2
$\begingroup$

Here is quanto adjustments in John Hull's book Options, Futures and Other Derivatives 9th page 699.

enter image description here

I know that we have $$E_X[V] = E_Y[VW].$$ And, $V$ and $W$ should be both martingale under $Y$-measure, so we simply write $$\dfrac{dV}{V} = \sigma_V d W_V$$ $$\dfrac{dW}{W} = \sigma_W d W_W$$ $$d W_Vd W_W = \rho d t$$ But how can we obtain the final result in the book $$E_X[V] = E_Y[V]e^{\rho \sigma_V\sigma_W T}.$$ It seems not the same result as two log-normal?

$\endgroup$
3
$\begingroup$

I believe that the dynamics for $V$, under $Y$, is not the form you provided. In particular, a measure change will change the drift of $V$. Specifically, the dynamics of $V$ is typically of the form \begin{align*} \frac{dV}{V} = -\sigma_V\sigma_W \rho dt + \sigma_V d W_V. \end{align*} You can now check that the final result holds.

Addendum

We assume that, under $X$, $V$ satisfies an SDE of the form \begin{align*} \frac{dV}{V} = \sigma_V d \widetilde{W}_V. \end{align*} Moreover, the Radon-Nikodym derivative $\eta = \frac{dY}{dX}$ satisfies \begin{align*} \frac{d\eta}{\eta} = \sigma_W d \widetilde{W}_W, \end{align*} where $d\langle \widetilde{W}_V, \widetilde{W}_W\rangle = \tilde{\rho} dt$. Then, by Cholesky decomposition, \begin{align*} \frac{d\eta}{\eta} = \sigma_W d \left(\tilde{\rho}\widetilde{W}_V+ \sqrt{1-\tilde{\rho}^2} \widetilde{B}_W\right). \end{align*} where $\widetilde{W}_V$ and $\widetilde{B}_W$ are two independent standard Brownian motions. Moreover, by Girsanov transformation, \begin{align*} W_V &= \widetilde{W}_V - \sigma_W \tilde{\rho} t\, \mbox{ and}\\ B_W &= \widetilde{B}_W - \sigma_W \sqrt{1-\tilde{\rho}^2} t \end{align*} are two standard Brownian motions under $Y$. Let $W= \eta^{-1} = \left(\frac{dY}{dX}\right)^{-1}$. Then, under $Y$, \begin{align*} \frac{dV}{V} &= \sigma_V\sigma_W\tilde{\rho} dt +\sigma_V d W_V,\\ \frac{dW}{W} &=\eta d\left(\frac{1}{\eta}\right)\\ &= -\frac{d\eta}{\eta}+\frac{1}{\eta^2} d\langle \eta,\eta\rangle\\ &=\sigma_W^2 dt -\sigma_W d \left(\tilde{\rho}\widetilde{W}_V+ \sqrt{1-\tilde{\rho}^2} \widetilde{B}_W\right)\\ &=-\sigma_W d \left(\tilde{\rho}W_V+ \sqrt{1-\tilde{\rho}^2} B_W\right). \end{align*} Let $\rho=-\tilde{\rho}$ and $W_W=\tilde{\rho}W_V+ \sqrt{1-\tilde{\rho}^2} B_W$. Then, under $Y$, \begin{align*} \frac{dV}{V} &= -\sigma_V\sigma_W\rho dt +\sigma_V d W_V,\\ \frac{dW}{W} &=\sigma_W d W_W, \end{align*} where $d\langle W_V, W_W\rangle_t = \rho dt.$ Moreover, \begin{align*} E_X(V) &= E_Y\left(\frac{dX}{dY} V \right)\\ &=E_Y\left(\left(\frac{dY}{dX}\right)^{-1} V \right)\\ &=E_Y(VW). \end{align*}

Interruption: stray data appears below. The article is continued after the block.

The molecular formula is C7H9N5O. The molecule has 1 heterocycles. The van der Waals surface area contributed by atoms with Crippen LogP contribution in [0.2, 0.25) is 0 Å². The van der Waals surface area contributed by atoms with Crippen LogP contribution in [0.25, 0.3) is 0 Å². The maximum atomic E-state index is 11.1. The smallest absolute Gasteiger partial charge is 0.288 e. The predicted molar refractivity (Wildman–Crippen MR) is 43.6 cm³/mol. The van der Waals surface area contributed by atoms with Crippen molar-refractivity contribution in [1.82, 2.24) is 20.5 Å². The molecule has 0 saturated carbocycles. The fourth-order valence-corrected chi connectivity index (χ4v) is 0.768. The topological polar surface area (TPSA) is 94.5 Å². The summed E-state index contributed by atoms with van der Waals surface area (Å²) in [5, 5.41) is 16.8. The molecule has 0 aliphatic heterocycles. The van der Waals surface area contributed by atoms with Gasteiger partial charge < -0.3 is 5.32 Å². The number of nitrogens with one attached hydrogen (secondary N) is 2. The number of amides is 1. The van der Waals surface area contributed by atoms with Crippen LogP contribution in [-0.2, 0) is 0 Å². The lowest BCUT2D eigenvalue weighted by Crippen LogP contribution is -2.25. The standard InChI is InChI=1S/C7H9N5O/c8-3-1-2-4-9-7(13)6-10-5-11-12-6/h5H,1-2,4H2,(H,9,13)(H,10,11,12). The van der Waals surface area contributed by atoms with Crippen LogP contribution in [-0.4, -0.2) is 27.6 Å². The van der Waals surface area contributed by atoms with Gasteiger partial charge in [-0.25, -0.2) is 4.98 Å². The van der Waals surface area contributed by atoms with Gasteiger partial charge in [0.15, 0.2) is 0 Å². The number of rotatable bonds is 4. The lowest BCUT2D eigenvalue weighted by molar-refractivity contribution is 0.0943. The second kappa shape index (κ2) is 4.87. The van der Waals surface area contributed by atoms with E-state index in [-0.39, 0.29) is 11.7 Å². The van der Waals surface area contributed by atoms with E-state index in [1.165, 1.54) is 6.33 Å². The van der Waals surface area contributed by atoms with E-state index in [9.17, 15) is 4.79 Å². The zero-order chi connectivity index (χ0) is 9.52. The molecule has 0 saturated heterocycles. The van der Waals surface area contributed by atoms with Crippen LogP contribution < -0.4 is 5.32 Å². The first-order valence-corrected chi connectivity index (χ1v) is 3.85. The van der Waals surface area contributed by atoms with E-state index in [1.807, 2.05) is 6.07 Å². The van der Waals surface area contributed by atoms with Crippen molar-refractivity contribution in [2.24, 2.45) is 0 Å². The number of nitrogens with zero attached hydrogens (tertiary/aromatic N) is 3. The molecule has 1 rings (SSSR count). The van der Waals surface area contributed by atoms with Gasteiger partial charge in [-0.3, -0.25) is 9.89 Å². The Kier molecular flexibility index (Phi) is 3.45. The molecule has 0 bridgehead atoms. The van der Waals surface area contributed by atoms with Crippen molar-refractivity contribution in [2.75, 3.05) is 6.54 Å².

$\endgroup$
  • $\begingroup$ but if $V$ is not martingale under $Y,$ then it doesn't make sense? $\endgroup$ – A.Oreo Aug 15 '17 at 14:22
  • $\begingroup$ $V$ does not have to be martingale. The purpose of measure change is to make the computation feasible, rather than to make the quantity (e.g., the payoff of an option) a martingale, though $W$ should be a martingale, and the discounted value of $V$ should be a martinagle. $\endgroup$ – Gordon Aug 15 '17 at 14:28
  • $\begingroup$ It's seem you under the world of $W,$ $\dfrac{dV}{V} = \sigma_V\sigma_W\rho d t + \sigma_V(dW_V - \sigma_Wd t).$ Sorry, could you show detail, I may confused here. $\endgroup$ – A.Oreo Aug 15 '17 at 14:39
  • $\begingroup$ I will add some details to the answer. $\endgroup$ – Gordon Aug 15 '17 at 14:53
  • $\begingroup$ See added addendum. $\endgroup$ – Gordon Aug 15 '17 at 17:22

Your Answer

By clicking “Post Your Answer”, you agree to our terms of service, privacy policy and cookie policy

Not the answer you're looking for? Browse other questions tagged or ask your own question.